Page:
Lycoming County is divided between the Appalachian Mountains in the south, the dissected Allegheny Plateau in the north and east, the valley of the West Branch Susquehanna River between these. The West Branch of the Susquehanna enters Lycoming County from Clinton County just west of the borough of Jersey Shore, on the northwest bank of the river; the river flows east and a little north with some large curves for 15 miles to the city of Williamsport, followed by the borough of Montoursville as well as the boroughs of Duboistown and South Williamsport. The river flows just north of Bald Eagle Mountain through much of its course in Lycoming County, but it passes the end of the mountain and turns south just before the borough of Muncy, it continues south past the borough of Montgomery and leaves Lycoming County, where it forms the border between Union and Northumberland Counties. From there the West Branch merges with the North Branch Susquehanna River at Northumberland and flows south to the Chesapeake Bay.
The major creeks of Lycoming County are all tributaries of the West Branch Susquehanna River. On the north or left bank of the river they are: Pine Creek which the river receives just west of Jersey Shore. Loyalsock and Muncy Creeks are the major watersheds of Sullivan County. There is White Deer Hole Creek, the only major creek in Lycoming County on the right bank of the river, it is south of Bald Eagle Mountain, flows from west to east. The river receives it at the village of Allenwood in Gregg Township in Union County. Other creeks found on the right bank of the West Branch Susquehanna River in Lycoming County are minor, including Antes Creek in the Nippenose valley, Mo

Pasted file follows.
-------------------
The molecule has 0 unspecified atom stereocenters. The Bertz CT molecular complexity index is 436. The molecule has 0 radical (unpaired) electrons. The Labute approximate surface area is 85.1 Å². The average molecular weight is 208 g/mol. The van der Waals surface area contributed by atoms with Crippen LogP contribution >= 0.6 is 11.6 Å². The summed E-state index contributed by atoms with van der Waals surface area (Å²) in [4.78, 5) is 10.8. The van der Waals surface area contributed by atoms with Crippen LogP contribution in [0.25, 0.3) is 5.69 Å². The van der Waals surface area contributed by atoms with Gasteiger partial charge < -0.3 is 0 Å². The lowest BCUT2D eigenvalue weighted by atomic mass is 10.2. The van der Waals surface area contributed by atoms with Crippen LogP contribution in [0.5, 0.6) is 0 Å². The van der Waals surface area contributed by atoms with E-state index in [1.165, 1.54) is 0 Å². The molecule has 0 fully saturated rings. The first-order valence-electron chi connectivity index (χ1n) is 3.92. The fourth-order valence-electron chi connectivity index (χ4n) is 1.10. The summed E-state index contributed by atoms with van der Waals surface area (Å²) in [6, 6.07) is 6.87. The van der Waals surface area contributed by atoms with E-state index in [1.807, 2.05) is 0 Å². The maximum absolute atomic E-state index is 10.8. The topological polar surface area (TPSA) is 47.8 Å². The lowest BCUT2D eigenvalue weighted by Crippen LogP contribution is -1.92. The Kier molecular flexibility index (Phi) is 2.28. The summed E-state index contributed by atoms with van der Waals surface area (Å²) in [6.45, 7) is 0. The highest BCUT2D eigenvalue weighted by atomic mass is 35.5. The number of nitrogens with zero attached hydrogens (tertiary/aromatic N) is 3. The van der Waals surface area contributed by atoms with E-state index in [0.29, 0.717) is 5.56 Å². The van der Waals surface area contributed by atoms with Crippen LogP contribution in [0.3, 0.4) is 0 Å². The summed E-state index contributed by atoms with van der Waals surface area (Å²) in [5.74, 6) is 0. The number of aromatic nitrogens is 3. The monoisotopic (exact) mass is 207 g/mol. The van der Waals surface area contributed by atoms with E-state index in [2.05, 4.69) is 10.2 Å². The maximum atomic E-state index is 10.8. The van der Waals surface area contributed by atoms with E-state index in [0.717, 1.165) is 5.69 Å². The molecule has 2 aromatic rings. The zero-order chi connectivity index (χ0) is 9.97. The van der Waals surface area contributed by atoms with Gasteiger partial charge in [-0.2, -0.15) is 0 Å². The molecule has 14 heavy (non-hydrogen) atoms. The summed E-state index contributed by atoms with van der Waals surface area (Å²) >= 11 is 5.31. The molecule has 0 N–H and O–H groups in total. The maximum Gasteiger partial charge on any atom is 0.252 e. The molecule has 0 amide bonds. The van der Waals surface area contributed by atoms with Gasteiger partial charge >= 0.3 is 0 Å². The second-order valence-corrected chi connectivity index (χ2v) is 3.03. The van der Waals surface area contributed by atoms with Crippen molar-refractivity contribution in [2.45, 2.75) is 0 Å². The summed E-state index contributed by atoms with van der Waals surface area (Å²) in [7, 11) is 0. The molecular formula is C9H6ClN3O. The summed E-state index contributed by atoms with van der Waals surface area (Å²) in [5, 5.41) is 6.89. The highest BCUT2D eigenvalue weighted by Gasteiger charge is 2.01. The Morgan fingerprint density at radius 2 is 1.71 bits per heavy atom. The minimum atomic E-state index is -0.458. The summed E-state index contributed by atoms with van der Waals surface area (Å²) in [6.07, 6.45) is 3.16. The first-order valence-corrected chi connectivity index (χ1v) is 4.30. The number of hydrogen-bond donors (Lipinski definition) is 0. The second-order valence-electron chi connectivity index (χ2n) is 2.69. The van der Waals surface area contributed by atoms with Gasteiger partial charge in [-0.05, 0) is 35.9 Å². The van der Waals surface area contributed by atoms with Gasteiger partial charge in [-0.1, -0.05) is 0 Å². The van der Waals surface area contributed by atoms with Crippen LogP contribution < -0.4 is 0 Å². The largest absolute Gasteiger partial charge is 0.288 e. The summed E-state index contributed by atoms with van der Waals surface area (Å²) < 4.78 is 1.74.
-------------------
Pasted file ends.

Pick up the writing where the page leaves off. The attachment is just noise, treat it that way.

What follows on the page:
Sunday Bloody Sunday is a 1971 British drama film written by Penelope Gilliatt, directed by John Schlesinger and starring Murray Head, Glenda Jackson, Peter Finch and Peggy Ashcroft. It tells the story of a free-spirited young bisexual artist and his simultaneous relationships with a divorced female recruitment job consultant and a gay male Jewish doctor; the film is significant for its time in that Finch's homosexual character is depicted as successful and well-adjusted, not upset by his sexuality. In this sense, Sunday Bloody Sunday was a considerable departure from Schlesinger's previous film Midnight Cowboy, which portrayed its queer characters as alienated and self-loathing, as well as other gay-themed films of the era, including The Boys in the Band and Some of My Best Friends Are.... Set in London, the film tells the story of a middle-aged gay Jewish doctor, Daniel Hirsh, a divorced woman in her mid-30s, Alex Greville, who are both involved in an open love triangle with sculptor Bob Elkin, a younger man in his mid-20s.